Microsoft's recent release of iSCSI drivers for its operating systems will no doubt fuel mass market acceptance of the newly minted standard.
The Internet Engineering Task Force formally adopted the iSCSI standard in February, but in the interim some customers have been wondering if and how they can make use of it. Microsoft's answer so far is the iSCSI Software Initiator Version 1.0 for Windows Server 2003, Windows 2000 and Windows XP Professional.
Many vendors have beaten Microsoft to the punch with iSCSI support, especially the storage networking crowd like Adaptec and with host bus adapters from suppliers including LSI Logic. Major storage players including IBM, Sun and others have also already implemented iSCSI.
But, for better or for worse, nobody drives the mass market quite like Microsoft. Because of its reach, particularly among consumers and small to medium sized businesses, iSCSI should get a huge shot in the arm now that the folks in Redmond have given the standard a thumbs-up.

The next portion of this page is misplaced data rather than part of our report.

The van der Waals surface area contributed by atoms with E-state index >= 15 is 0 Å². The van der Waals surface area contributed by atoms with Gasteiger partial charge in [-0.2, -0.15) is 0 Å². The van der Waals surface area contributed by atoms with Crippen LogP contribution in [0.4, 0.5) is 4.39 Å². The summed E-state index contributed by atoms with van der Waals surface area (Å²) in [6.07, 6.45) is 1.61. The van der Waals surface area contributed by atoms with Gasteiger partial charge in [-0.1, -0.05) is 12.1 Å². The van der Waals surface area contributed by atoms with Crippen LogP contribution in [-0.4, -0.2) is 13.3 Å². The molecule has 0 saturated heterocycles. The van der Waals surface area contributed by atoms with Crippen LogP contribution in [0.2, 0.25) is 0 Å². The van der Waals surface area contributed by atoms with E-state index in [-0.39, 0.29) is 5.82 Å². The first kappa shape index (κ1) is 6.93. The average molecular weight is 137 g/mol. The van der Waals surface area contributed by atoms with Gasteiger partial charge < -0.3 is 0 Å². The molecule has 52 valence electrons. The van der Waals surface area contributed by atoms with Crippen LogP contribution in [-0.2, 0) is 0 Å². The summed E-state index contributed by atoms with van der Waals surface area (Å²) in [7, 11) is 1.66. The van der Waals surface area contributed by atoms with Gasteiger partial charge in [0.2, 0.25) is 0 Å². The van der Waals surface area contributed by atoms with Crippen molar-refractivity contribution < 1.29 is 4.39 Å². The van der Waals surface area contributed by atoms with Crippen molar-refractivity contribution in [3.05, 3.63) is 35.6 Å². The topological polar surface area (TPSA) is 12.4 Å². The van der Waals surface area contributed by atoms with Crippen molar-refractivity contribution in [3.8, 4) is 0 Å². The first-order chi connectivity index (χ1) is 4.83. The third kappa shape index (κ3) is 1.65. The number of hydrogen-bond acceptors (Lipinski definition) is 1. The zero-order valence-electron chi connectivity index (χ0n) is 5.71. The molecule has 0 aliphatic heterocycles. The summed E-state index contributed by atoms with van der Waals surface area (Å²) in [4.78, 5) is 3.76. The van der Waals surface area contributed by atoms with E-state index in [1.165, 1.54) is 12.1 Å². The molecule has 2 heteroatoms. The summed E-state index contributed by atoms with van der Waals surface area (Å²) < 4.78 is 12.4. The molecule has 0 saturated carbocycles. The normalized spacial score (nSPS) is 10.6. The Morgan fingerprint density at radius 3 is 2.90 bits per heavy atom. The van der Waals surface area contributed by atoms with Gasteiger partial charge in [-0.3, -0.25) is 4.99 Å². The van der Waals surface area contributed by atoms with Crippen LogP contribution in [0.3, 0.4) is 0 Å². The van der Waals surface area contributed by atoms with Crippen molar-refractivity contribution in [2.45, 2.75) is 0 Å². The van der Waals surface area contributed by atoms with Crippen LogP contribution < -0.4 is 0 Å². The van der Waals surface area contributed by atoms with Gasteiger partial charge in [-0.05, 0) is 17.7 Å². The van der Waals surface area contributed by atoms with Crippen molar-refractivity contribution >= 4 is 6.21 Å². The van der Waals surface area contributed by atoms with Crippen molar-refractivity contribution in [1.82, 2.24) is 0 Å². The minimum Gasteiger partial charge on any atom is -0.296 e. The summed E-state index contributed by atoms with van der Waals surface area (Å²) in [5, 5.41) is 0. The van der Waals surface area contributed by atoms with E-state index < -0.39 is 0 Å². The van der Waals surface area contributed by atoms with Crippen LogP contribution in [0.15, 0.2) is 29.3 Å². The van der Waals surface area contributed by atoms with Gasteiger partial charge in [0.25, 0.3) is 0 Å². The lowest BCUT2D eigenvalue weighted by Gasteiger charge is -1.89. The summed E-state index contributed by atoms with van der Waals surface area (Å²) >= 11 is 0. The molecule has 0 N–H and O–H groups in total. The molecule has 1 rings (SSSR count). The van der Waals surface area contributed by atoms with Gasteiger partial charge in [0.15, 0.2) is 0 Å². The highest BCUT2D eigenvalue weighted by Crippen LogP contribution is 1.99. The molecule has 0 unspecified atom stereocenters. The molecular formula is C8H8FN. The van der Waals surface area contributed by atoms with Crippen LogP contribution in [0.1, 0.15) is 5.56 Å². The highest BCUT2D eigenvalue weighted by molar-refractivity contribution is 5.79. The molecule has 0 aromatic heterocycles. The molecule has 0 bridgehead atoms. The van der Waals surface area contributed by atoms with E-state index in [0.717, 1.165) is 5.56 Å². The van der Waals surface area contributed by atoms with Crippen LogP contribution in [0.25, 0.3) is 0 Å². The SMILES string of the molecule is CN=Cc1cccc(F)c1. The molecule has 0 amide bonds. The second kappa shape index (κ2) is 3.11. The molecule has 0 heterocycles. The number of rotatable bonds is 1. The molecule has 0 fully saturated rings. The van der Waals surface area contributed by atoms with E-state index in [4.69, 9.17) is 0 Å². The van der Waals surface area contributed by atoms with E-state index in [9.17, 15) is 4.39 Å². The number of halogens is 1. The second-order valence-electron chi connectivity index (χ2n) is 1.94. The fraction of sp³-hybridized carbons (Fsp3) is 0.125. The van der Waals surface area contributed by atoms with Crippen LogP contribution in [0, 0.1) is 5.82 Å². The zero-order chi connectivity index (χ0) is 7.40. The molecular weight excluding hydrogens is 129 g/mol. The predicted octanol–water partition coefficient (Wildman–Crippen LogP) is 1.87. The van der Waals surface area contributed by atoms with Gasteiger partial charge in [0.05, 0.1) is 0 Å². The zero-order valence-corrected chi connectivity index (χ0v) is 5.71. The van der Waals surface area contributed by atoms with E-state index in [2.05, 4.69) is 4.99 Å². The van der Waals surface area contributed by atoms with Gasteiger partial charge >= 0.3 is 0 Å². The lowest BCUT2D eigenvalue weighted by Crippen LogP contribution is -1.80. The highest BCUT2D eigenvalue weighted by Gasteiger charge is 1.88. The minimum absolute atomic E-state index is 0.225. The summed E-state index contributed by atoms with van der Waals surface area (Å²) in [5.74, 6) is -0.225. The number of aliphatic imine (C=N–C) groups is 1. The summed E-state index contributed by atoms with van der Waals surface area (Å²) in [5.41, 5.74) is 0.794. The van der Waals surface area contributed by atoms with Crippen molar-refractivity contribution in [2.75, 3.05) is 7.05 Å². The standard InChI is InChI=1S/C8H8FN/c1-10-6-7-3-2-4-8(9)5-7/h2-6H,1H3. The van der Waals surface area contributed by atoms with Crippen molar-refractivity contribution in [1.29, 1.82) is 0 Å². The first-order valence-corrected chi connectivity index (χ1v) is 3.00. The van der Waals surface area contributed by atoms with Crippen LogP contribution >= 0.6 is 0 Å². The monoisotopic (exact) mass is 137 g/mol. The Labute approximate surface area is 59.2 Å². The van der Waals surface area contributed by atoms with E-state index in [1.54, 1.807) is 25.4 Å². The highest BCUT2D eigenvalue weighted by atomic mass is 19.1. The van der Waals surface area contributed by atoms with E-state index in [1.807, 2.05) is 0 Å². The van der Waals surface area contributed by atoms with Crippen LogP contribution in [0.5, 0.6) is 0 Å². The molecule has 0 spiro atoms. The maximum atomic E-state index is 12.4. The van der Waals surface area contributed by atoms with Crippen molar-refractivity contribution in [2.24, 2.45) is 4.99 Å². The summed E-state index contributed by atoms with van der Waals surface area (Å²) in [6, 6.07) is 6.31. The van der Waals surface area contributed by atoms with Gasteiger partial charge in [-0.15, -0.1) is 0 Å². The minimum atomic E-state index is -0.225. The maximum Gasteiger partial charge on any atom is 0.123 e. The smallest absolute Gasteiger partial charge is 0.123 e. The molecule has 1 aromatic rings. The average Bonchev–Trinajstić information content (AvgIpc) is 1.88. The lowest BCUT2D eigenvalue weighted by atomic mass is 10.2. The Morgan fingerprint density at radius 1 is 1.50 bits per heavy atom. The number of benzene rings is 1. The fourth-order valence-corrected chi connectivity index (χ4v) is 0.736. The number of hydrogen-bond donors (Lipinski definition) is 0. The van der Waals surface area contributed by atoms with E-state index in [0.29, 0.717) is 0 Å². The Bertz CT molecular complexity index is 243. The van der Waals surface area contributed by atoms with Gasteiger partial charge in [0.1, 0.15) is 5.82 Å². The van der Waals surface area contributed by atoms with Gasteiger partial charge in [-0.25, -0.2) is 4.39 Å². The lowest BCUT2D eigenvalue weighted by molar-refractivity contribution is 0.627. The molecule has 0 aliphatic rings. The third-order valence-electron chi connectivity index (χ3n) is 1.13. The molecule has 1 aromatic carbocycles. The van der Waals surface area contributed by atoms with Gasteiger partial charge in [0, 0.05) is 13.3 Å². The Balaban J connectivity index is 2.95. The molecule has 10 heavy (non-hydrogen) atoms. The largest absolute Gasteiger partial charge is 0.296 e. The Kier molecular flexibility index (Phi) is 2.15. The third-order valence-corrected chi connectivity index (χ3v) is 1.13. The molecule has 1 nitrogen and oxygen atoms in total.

Being that this is version 1.0, it behooves customers to approach this cautiously. Like any new product there are kinks to work out and things to consider - most especially the security implications of using IP rather than Fibre Channel. But there's no reason why some shops couldn't use iSCSI to, say, network some non-mission critical Windows servers together at this point. There are plenty of security products out there; it's just a matter of what you want to spend and how it all fits into your IT infrastructure.
Like just about everything in the computer industry, it comes down to which choices are better (not necessarily "best") at a particular point in time. There are tradeoffs to be made - in this case, security and performance of Fibre Channel versus ease of use and less expense with iSCSI. Large organizations will probably find they need both for different classes of applications, where smaller shops may be able to get by with only iSCSI at some point.
And like with just about any technology, there will be a learning curve involved with iSCSI simply because it is new. So it is a good idea to start learning about it now, even if you use it for just a couple of applications or servers or in testing mode for a while.
That way, when version 2.0 of Microsoft's drivers becomes available, maybe it (and you) will be ready for more mission-critical applications.
In the meantime, you can get more information about Microsoft's free iSCSI download at http://www.microsoft.com/presspass/press/2003/jun03/06-30iscsiwindowssupportpr.asp, including links to more resources.